This is simple to use and gets good results – all you need in the morning. Features include variable browning controls, a frozen-bread setting and a reheat function. Most bread slices fit into the deep slots, with the exception of extra-wide bread such as a bloomer slice.

£40, tesco.com


Breville’s Opula is a nifty little machine: the four-slice toaster has a variable browning control ( so you can get your slice of white just right) and, if you like your bread thick and handcut in the morning, there’s a variable slot to accommodate even the fattest wedges of bread. It also features handy defrost and reheat functions, plus a high lift for easy toast extraction.

£35, debenhams.com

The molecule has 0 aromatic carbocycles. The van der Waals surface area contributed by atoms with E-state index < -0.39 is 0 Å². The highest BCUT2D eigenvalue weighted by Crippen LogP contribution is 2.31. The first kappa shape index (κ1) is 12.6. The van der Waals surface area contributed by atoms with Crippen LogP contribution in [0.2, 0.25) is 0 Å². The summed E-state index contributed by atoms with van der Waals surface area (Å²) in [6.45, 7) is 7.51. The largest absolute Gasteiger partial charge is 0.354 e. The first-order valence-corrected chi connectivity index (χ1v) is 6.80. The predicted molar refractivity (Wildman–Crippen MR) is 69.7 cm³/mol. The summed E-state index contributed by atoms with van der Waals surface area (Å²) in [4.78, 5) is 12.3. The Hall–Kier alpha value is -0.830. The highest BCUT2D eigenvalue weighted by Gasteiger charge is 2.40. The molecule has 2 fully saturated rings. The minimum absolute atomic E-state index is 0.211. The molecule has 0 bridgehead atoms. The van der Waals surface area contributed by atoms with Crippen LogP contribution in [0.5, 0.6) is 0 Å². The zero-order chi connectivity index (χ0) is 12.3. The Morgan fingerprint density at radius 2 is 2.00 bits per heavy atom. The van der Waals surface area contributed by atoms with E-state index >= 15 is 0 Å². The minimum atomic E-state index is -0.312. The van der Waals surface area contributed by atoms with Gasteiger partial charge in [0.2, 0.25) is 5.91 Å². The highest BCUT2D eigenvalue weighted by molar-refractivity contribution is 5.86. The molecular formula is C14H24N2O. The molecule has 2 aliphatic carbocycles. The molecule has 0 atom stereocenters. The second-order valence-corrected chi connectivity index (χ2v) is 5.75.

Add a touch of glamour to breakfast time with this eye-catching four-slice toaster that works equally well with fresh and frozen bread. Available in black or white, it features a high-lift carriage and a bun warmer and has both defrost and reheat settings.

£44.99, johnlewis.com


You could be forgiven for assuming this see-through, two-slice toaster is a gimmick. But engineers spent 15 years perfecting it, so it browns bread perfectly and the controls are easy to use. Mind you, the transparent sides mean you can see all the crumbs inside.

£160, houseoffraser.co.uk


Bring a splash of colour to your kitchen with this great-value, two-tone toaster. It has blue illumination control buttons, plus all the usual features you’d expect, along with a bun warmer for heating pastries and bread.

£24.99, uk.russellhobbs.com

Sad Ending for another Bakery

Final bread baked at Channel Island Bakery and Warry’s Bakery